Too expensive to buy? Just rent! Problem solved right? If the choice was to buy a $700,000 property versus rent for $1000 a month, the choice would be a no brainer. But what if the choice was between buying a $700,000 property or renting for $3000 a month? The decision becomes a little harder. In NYC and in a few other cities, there is a housing option known as a co-op. When you purchase a co-op, you do not technically own the apartment unit, but you own shares of a co-op corporation that owns the building. There is a monthly maintenance fees that covers expenses such as heat, hot water, property taxes and staff salaries. For many in NYC, co-ops are their best bet to own property (though technically they’re not property owners but shareholders). Co-ops are more attainable compared to a house, but they aren’t that affordable either. In my neighborhood, a three bedroom co-op would cost over $500,000 and have a monthly maintenance fee of at least $1100.

As I mentioned earlier, if I were single or married with kids, there would be many more options available. However, with two kids, I would love to find a place with a little more room in a neighborhood with good schools and decent transportation options. We live in a co-op that is about 800 square feet which is a converted 2 bedroom. The second room is very small but since my kids are small we can put them in bunk beds for a little while. So we have a few more years to figure it all out.

What do you do to reduce your housing costs?

Baby #2 Has Arrived!

Baby #2
I’m happy to announce that Baby#2 has arrived in the Living Rich Cheaply family. Older brother has been very helpful with helping out with his little bro. And to long-time readers of this blog, unlike last time when we had an unintended home-birth because the doctors kept telling us it was not time yet, they didn’t dare send us home this time around.

I’ve really been struggling to post consistently and I’m sure having two little ones needing attention will make it doubly tough. How do you bloggers with kids and a full-time job juggle all of this?? I will definitely try to get back into the blogging groove though. When I originally started this blog about three years ago, it was because I didn’t find many personal finance bloggers who were trying to raise a family in the NYC area, which can be challenging because of its high costs of living. At the time, my wife was also planning on staying home with our first child so we would be living on one-income, making it even more challenging. Although opportunity knocked and she decided to accept a job opportunity that came unexpectedly. Now with two little ones, we started having conversations again of having one parent stay home with the kids at some point. We’ve also talked about whether we would move to a bigger place or a different neighborhood with more affordable housing (still in the NYC metro area though so the term “affordable” is relative). So let me leave you with some relevant posts that I’ve written about living in NYC with a family:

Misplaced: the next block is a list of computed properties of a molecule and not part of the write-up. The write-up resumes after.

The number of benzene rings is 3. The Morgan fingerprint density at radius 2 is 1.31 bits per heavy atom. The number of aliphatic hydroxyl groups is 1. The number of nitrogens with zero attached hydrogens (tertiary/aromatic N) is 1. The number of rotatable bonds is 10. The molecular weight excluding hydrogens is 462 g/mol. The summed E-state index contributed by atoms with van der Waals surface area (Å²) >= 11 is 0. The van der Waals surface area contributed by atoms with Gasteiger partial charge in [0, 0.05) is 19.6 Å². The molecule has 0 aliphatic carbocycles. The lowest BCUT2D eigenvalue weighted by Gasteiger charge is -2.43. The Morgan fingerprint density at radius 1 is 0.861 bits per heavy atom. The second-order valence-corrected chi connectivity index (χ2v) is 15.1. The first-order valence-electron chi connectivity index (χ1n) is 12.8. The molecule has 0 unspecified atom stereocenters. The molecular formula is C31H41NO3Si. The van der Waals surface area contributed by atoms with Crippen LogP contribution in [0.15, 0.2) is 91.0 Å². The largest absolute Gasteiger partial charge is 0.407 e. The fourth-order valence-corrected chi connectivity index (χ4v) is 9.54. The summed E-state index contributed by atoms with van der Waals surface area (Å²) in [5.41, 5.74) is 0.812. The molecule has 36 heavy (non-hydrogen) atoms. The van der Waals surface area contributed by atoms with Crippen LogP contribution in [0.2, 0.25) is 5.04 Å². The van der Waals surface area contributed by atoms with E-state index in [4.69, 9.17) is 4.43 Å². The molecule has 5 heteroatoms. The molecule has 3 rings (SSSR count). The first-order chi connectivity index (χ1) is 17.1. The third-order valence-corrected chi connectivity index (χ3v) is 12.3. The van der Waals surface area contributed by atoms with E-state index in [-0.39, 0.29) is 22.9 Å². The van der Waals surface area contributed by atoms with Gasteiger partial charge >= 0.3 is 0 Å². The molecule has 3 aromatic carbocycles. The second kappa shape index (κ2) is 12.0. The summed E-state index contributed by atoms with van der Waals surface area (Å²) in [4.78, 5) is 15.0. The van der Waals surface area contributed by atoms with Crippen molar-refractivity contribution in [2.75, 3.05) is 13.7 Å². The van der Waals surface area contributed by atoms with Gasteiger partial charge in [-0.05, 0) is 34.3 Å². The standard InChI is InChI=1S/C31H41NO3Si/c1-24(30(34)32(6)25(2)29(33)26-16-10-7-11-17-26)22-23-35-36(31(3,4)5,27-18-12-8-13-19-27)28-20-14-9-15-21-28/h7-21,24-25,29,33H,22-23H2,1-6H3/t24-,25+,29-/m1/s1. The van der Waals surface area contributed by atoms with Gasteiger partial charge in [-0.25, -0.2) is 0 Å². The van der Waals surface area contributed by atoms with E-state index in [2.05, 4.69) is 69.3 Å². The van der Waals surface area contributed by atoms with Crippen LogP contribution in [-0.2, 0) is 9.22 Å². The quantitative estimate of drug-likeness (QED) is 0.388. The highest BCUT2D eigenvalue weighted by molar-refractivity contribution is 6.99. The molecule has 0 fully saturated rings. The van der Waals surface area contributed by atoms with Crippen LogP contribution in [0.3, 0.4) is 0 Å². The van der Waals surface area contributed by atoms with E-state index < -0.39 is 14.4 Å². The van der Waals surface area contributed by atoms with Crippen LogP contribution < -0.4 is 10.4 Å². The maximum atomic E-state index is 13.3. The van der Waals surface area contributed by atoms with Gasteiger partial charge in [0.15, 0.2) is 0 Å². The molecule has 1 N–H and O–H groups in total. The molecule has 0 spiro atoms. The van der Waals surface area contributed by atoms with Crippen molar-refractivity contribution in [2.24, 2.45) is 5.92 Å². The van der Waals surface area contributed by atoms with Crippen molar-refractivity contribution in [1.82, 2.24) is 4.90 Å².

Is it Possible to Raise a Family in NYC?
This post goes over some of the pros and cons I find with living in NYC with a family. It’s something that is constantly on my mind. Part of me daydreams of living in a lower cost of living area, but it’s tough to leave a place I’ve known my entire life and where pretty much all our family and friends live. Plus, it’s an awesome city! Just expensive…

Is NYC Really that Expensive?
Yes, living in NYC is expensive, but it’s mainly because of the high cost of housing. Other than that, there are ways around keeping your costs relatively low living here.

Why Do You Live Where You Live?
This post goes over the reasons why people choose to live where they live. NYC is ranked the #2 most stressed city, so why am I still living here?

Small Baby, Small Apartment, Small Budget
Surprisingly, this is one of my most popular posts. I write about what baby stuff we use to conserve space since space is limited. We have since moved to a slightly bigger apartment, but conserving space is still a priority. And now with two kids, space is even more limited.

3 More Hidden Costs of Living in a High Cost of Living Area

Cost Of Living Expenses Sky High Monitor Showing Increasing Costs
After writing my previous post about hidden costs of living in a high cost of living area, I thought of a few more. They were so hidden that it never even dawned on me that these costs exist. Actually, I think I knew they were there but since I’ve always lived in a high cost area, I just thought that it was normal. However, after reading personal finance blogs of those who live in lower cost areas, I’ve realized that there are some more increased costs that those living in a high cost of living area face.